I just bought a Sony KDL 40R45A 40" for my bedroom It is made by Foxcoon and has a Samsung panel (neither are necessarily bad things)
Hisense makes all of the Best buy Dynex/Insignia sets now since maybe 2010 ? (that would likley account for the improvement in those sets )I read that possibly TCL makes some Samsung sets could be Hisense also lots of brands use multiple suppliers . http://www.digitimes.com/news/a20131213PD200.html
How big of a screen was your old set vs your new set ? Bigger screens often look worse with HD Lite.( CATV and SAT) are severely compressed and to a lesser degree so is OTA . CATV and SAT are usually referred to HD Lite . Of the 5 sets here at least the Plasma and one smaller 32" screen here seem to handle it the best.
Ofc a pro ISF calibration is usually best or you can always DIY with the free AVS HD .709
files here at AVS or a Disney wow disc or something like that .I use the free downloadable AVS HD .709 files here at AVS.
Some sets (most) will not have sufficient brightness when set to ref. black, in that case I bring it up to or just slightly above the point it is not crushing black detail in a program . In any event these settings are at the least a very good starting point you can always set to preference for your room from there . I would not recommend going into the service menu unless you have sufficient tech. knowledge or experience you can brick a set in there
if not carefull.
HD Lite refers to the TV-program received by the viewer, which has been somehow compromised (reduced) in fidelity. In internet vernacular, HD-Lite generally refers to programming delivered by commercial (subscription-based) providers such as DirecTV, Dish Network, and the major cable-TV operators.
HD Lite can be achieved by any combination of several techniques. Rate-shaping dynamically adjusts allocated bit rate for each of a set of TV-channels, based on an allocation-policy (which can come from realtime video-analysis or an operator-specified program weighting.) Rate shaping allows a set of channels to be transmitted with less bandwidth, based on the statistical observation that not all channels display the same level of motion-activity at a given instant of time (or the period of observation.) Downsampling reduces the spatial (horizontal and/or vertical) resolution of the TV-program, reducing the TV-signal's pixel-rate, and therefore its bandwidth requirements. Thus far, customers have reported down sampling on "1080i" signals only; 1920x1080i can be downsampled to 1440x1080i or 1280x1080i, with a corresponding reduction in transmission bandwidth. In contrast, over-the-air (ATSC) broadcasts of 1080i are fixed at 1920x1080. Temporal (frame-rate) reduction has not been attempted yet, as it unacceptably changes the character of motion video sequences. -wikipedia-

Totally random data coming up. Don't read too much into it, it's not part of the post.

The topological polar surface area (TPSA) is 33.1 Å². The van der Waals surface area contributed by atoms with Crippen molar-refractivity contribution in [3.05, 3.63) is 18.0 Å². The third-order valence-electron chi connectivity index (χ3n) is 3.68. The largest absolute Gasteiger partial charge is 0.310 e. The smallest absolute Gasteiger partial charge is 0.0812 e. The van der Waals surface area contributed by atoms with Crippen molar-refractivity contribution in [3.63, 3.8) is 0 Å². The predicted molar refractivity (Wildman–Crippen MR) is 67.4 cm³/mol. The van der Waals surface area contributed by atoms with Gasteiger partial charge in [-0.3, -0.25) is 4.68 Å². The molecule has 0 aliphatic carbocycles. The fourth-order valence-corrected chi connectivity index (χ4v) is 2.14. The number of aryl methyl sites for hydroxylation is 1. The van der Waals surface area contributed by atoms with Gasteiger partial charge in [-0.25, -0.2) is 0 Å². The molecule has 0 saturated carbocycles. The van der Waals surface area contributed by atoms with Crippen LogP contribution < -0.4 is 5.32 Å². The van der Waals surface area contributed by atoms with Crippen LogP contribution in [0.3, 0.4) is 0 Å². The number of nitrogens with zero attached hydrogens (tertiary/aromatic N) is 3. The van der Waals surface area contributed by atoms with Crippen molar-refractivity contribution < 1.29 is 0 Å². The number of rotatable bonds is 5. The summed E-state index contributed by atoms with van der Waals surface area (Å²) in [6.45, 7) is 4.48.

read more : http://en.wikipedia.org/wiki/HD_Lite
OTA CATV OTA 1080i also has a reduced bit rate just not as bad as HD Lite . broadcast HDTV is compressed to transmit in a 6 Mhz (or less) bandwidth space .
Here is what ABC said about 1080i broadcast in 1989 when asked about the ATSC standards . Note they chose to broadcast 720P .
Edited by tubetwister - 3/3/14 at 4:45pm
The 1080 x 1920 (1080I) interlace format specified in the ATSC standard CANNOT be compressed to fit in a 6MHz channel without creating objectionable artifacts and it has been recommended that the 1920 pixels be sub-sampled to 1440 to reduce compression artifacts. Therefore, encoder manufacturers have elected to discard approximately 25% of the picture for over-the-air transmission. -wikipedia- http://en.wikipedia.org/wiki/HD_Lite